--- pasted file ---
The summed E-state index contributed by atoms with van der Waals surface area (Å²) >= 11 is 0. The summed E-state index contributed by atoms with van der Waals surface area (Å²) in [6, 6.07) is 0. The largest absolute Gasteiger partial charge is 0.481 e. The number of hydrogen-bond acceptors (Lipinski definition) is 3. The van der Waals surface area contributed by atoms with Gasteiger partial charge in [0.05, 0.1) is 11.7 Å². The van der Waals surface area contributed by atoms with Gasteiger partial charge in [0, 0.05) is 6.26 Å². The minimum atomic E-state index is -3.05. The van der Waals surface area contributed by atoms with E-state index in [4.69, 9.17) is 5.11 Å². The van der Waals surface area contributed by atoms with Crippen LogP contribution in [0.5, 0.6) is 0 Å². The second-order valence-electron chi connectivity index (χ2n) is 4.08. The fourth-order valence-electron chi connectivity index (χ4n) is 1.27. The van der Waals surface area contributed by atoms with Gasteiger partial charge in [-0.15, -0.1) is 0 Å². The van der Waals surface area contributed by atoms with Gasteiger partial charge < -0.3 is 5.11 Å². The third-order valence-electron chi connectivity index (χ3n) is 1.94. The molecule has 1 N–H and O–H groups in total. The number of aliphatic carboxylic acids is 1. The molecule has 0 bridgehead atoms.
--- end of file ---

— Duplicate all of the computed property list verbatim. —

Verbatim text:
The summed E-state index contributed by atoms with van der Waals surface area (Å²) >= 11 is 0. The summed E-state index contributed by atoms with van der Waals surface area (Å²) in [6, 6.07) is 0. The largest absolute Gasteiger partial charge is 0.481 e. The number of hydrogen-bond acceptors (Lipinski definition) is 3. The van der Waals surface area contributed by atoms with Gasteiger partial charge in [0.05, 0.1) is 11.7 Å². The van der Waals surface area contributed by atoms with Gasteiger partial charge in [0, 0.05) is 6.26 Å². The minimum atomic E-state index is -3.05. The van der Waals surface area contributed by atoms with E-state index in [4.69, 9.17) is 5.11 Å². The van der Waals surface area contributed by atoms with Crippen LogP contribution in [0.5, 0.6) is 0 Å². The second-order valence-electron chi connectivity index (χ2n) is 4.08. The fourth-order valence-electron chi connectivity index (χ4n) is 1.27. The van der Waals surface area contributed by atoms with Gasteiger partial charge in [-0.15, -0.1) is 0 Å². The van der Waals surface area contributed by atoms with Gasteiger partial charge < -0.3 is 5.11 Å². The third-order valence-electron chi connectivity index (χ3n) is 1.94. The molecule has 1 N–H and O–H groups in total. The number of aliphatic carboxylic acids is 1. The molecule has 0 bridgehead atoms.